Persona 5 Royal Review

Persona 5 Royal, much like the “enhanced” Persona titles before it, brings content to entertain new players and see veterans glued to their seats. An overhauled story, revamped battle system, an entirely new school semester, and a host of other additions warrant a fresh playthrough of one of this generations best JRPGs. Sit back, set sights on your husbando/waifu, hunker down, and lose yourself in the ultimate Persona 5.

Seeing as the Persona games have always been about the phenomenal stories, I will not touch on anything relating to the main plot of Royal. As mentioned in the opening paragraph, the addition of a full new semester should be enough to tantalize the story-hungry JRPG fans. Social Links, the staple of Persona games (outside of combat) has been expanded upon. Not just one or two, but every-single-one. Revisiting them felt fresh and rewarding, and not like retreading old ground at all.

Social Links, the staple of Persona games (outside of combat) has been expanded upon.

If this wasn’t already enough, an new district called Kichijoji has been added. This free to roam area contains a club, a temple, a jazz bar, and shops to visit. Billiards and darts minigames can be played to strengthen your relationships and empower your baton pass respectively. Two new confidants make their debut in Royal, giving Joker even more Social Link and activities to juggle while balancing his double-life.

As a small side note to the social portion of this review, fans can rejoice in the reworked social progression of everyone’s favorite detective: Goro Akechi. To say the least, no longer will Akechi’s Social Link effortlessly trial on as you progress through the campaign. It has been overhauled, that is all I’ll say.

New monsters, different puzzles, revamped boss mechanics, these all form part of a more fluid, refined experience when within a palace.

With so many new activities and Social Links to partake in, one might be fearful of not having enough time to do so. Atlus saw this and introduced a fair amount of time to enjoy all that is new. For instance, there’s a chance to gain stat and social points through the manner of a dream if you opt to do nothing during the evening. Some members in the game can also grant permanent increases, enabling new ways of approaching combat, or even lengthening your stay in a palace. Mentioning palaces, most of them have been tweaked to give players a new experience. New monsters, different puzzles, revamped boss mechanics, these all form part of a more fluid, refined experience when within a palace.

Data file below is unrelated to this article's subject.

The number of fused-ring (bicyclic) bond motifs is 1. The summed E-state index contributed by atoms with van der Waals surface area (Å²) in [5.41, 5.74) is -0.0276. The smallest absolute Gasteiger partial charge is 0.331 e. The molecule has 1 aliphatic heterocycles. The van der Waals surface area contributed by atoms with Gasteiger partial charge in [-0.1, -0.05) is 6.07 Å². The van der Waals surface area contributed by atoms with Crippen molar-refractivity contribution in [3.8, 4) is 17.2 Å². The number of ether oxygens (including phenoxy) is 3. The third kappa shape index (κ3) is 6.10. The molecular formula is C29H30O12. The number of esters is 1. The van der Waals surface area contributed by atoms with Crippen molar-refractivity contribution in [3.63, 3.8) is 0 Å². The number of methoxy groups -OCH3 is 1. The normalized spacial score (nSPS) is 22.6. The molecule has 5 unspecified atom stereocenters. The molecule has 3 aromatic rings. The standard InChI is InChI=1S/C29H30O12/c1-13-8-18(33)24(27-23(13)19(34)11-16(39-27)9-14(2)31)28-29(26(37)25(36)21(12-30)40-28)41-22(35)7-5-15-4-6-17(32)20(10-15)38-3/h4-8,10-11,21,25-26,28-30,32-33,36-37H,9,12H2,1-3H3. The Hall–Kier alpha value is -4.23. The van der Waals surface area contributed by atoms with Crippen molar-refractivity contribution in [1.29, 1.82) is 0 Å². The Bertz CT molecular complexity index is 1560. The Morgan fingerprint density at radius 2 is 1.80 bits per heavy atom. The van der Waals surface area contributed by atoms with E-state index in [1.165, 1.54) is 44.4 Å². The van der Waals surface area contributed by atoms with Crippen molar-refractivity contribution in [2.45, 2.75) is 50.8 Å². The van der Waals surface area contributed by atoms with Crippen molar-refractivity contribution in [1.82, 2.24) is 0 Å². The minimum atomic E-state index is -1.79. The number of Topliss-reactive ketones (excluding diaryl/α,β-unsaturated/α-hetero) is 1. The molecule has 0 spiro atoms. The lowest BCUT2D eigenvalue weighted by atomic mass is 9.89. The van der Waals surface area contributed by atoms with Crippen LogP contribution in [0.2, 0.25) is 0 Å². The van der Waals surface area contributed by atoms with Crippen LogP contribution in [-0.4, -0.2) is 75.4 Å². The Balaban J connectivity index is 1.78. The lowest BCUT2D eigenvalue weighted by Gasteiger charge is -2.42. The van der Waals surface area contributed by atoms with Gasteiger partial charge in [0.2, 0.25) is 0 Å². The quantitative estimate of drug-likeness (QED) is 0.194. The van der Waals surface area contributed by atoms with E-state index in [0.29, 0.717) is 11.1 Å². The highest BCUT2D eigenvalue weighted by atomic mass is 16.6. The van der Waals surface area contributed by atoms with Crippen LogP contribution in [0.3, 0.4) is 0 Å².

The Velvet Room, home to Igor and co., has been improved with a few small additions. Having a chance to sound an alert in Igor’s room after a normal combat encounter has the potential to massively boost your fusing results, some might even have implicit abilities not commonly found on them. There’s a catch though; misuse this feature, and your fused Persona might be a complete dud. Gunning for stronger Personas is desired, as some monsters have received quite the buff. So much so, that some of them have been boosted to easily wipe your battle if they are not finished within one party turn. The excitement, and subsequent anxiety, of encountering such a behemoth of a monster in familiar zones is enticing. To help the Phantom Thieves out during trying encounters, new combat moves have also been introduced, like a Showtime finisher and reworked baton pass system.

A complaint many a Phantom Thief had was the monotonous nature of Mementos. Thankfully, Atlus listened and re-invented it. The loop of yore is still present, but this time with more to do. One example is the inclusion of the mysterious Jose, who will trade you exceptionally powerful perks for collectibles found in Momentos. Another, and this is truly a massive quality of life change, is the ability to ram over enemies a few levels lower than you, while still netting you experience, items, and money: thank you, Atlus. These are just two changes made to the near-endless labyrinth, given everything that has been changed, the Mementos now feels like a location you want to explore, instead of having to.

I found the entirely new Thieve’s Den to be a magical place with Royal. The customizable area, which serves as a hang-out spot, comes with its unique features. Decorating the Den with statues of Personas, rewatching cutscenes, and listening to the sublime soundtrack can all be done here. Speaking of, 2017’s Persona 5 soundtrack has traveled with me since it was released. With the addition of new songs and some reworked originals, it’s not hard to see this new soundtrack accompanying me for the next 4 years. The soundtrack we’ve all come to adore essentially just got better, somehow.

With all that said, Persona 5 Royal is not merely the base game dipped in new garments, no. It’s a definitive edition of an already stellar edition, hand-crafted by Atlus while being inspired by years of feedback of their 2017 masterpiece. In an age where the old normal of hanging with friends, going shopping, and visiting movie theaters is no more, Royal, together with its 100+ hours worth of content, will spirit you away and let you experience the ways of old.

Make sure to read our original review for Persona 5, and if you’re in lockdown, why not consider playing it again during these times?

Persona 5 Royal


Persona 5 Royal is more Persona 5, along with plenty of welcomed gameplay tweaks and improvements that make an already stellar game better, somehow.

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